California lawmakers are mulling the possibility of a bill that would protect students and workers from discrimination based on the style of one’s natural hair, including braids, afros and twists. The CROWN Act (Create a Respectful and Open Workplace for Natural Hair) would add hairstyle and texture associate with race to anti-discrimination laws in the state.
The measure, which was passed by the state Senate, now faces challenge, will now be considered by the state Assembly. The sponsor of the bill was quoted as saying that dress codes effectively banning “kinky” hair penalize African Americans for their naturally-occurring hair texture. Many black individuals – women in particular – have spent a great deal of money on chemical treatments that are both harsh and damaging in order to fit prescribed Eurocentric standard for what “professional” hair looks like.
Los Angeles race discrimination attorneys know that people who are black – as both employees and applicants – have been denied employment and promotion and even fired for the way they chose to wear their hair. Black children in schools have been made to feel embarrassed and ashamed because their natural hair was considered “unruly” or some kind of a “distraction to others.”
New York City has already expressly banned bias against black hair. Last year, a referee who forced a 16-year-old high school wrestler to either cut his natural black hair or forfeit a wrestling match sparked outrage among civil rights advocates. That referee was later banned from officiating future games while the state civil rights division and other pro-athlete organizations (this occurred in New Jersey) investigated.
Ultimately, our employment discrimination attorneys in Los Angeles know that hair is inherently tied to oneself and by extension to a person’s civil rights. It must be protected – in the workplace, in securing housing at schools and in other public spaces.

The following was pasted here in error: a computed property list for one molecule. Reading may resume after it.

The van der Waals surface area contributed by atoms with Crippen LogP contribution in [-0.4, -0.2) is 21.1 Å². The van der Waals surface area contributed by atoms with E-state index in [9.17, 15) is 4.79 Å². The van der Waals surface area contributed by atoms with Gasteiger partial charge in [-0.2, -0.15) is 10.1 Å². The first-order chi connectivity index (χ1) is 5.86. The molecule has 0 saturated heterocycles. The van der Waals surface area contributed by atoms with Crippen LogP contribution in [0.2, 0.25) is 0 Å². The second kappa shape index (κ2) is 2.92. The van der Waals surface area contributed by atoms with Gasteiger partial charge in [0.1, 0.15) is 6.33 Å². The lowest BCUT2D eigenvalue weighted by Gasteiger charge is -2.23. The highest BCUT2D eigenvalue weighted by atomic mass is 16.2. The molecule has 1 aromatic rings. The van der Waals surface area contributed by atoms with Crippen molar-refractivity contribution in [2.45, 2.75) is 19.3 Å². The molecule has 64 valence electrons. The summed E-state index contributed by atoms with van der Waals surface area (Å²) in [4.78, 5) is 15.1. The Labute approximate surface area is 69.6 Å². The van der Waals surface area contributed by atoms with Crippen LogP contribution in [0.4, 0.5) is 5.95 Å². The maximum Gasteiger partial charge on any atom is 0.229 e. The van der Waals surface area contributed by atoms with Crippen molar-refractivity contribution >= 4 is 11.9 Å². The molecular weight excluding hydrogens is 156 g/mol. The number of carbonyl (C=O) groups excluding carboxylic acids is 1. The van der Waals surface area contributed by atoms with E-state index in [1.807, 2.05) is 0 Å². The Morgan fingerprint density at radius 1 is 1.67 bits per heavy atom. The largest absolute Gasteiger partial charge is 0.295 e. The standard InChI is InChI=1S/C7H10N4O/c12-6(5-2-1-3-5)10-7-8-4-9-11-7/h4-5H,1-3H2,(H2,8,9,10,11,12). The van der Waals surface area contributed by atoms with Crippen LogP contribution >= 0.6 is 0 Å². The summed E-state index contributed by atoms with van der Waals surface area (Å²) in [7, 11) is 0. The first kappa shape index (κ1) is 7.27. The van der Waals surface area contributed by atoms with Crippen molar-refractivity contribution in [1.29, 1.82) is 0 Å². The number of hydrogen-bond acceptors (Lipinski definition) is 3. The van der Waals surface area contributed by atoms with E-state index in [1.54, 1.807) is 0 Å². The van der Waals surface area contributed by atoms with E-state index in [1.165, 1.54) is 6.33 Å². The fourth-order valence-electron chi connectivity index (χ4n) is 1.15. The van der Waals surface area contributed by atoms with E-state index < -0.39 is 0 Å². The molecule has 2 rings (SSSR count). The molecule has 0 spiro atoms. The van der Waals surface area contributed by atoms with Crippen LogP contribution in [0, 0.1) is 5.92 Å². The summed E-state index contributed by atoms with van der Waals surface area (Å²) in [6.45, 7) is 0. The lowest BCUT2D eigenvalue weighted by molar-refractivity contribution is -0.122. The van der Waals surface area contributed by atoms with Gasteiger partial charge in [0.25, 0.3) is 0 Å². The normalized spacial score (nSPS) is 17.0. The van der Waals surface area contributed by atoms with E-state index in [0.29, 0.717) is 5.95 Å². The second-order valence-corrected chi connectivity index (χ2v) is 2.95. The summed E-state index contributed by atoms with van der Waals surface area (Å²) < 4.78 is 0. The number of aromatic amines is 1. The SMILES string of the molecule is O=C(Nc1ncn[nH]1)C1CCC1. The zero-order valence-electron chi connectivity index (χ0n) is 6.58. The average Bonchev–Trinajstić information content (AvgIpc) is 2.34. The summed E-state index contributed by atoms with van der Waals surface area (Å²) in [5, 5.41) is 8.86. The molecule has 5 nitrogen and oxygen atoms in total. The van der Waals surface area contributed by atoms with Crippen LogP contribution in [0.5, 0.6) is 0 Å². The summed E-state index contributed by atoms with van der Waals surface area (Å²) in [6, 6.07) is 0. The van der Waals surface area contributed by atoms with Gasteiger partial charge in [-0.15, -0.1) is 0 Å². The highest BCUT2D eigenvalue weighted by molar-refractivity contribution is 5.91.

As the bill’s sponsor noted, in forcing African American workers to endure treatments that are painful, expensive and even dangerous just to conform their hair to beauty standards that failed to take into account their natural biology is ultimately exclusive, failing to consider one’s capabilities and experience but rather the way one chooses to wear their hair.
Racism in the workforce can be explicit or implicit. Hair styles and texture are one of the ways in which bias is implicit. They can say that these policies apply to “everyone,” but the reality is, they apply to those who have Afrocentric hair texture.
As noted by a recent study from Cornell University, black hair has been historically controversial when worn in its natural state, including styles like dreadlocks and cornrows. The undertone or sometimes even the explicit implication, is that these styles are unprofessional.
This is not a new issue. For instance, we saw back in 1981, a black woman employed with American Airlines was told the hairstyle was in violation of the civil rights code on racial discrimination. The federal court at the time dismissed her claim, and on top of that asserted there was no racism at play because the woman was imitating white actress Bo Derek.
If you believe you have been discriminated against at work, our experienced Los Angeles racial discrimination lawyers can help.
Contact the employment attorneys at Nassiri Law Group, practicing in Orange County, Riverside and Los Angeles. Call 714-937-2020.
California’s CROWN Act seeks to end racial discrimination based on hairstyles, Kristin Lam, USA Today
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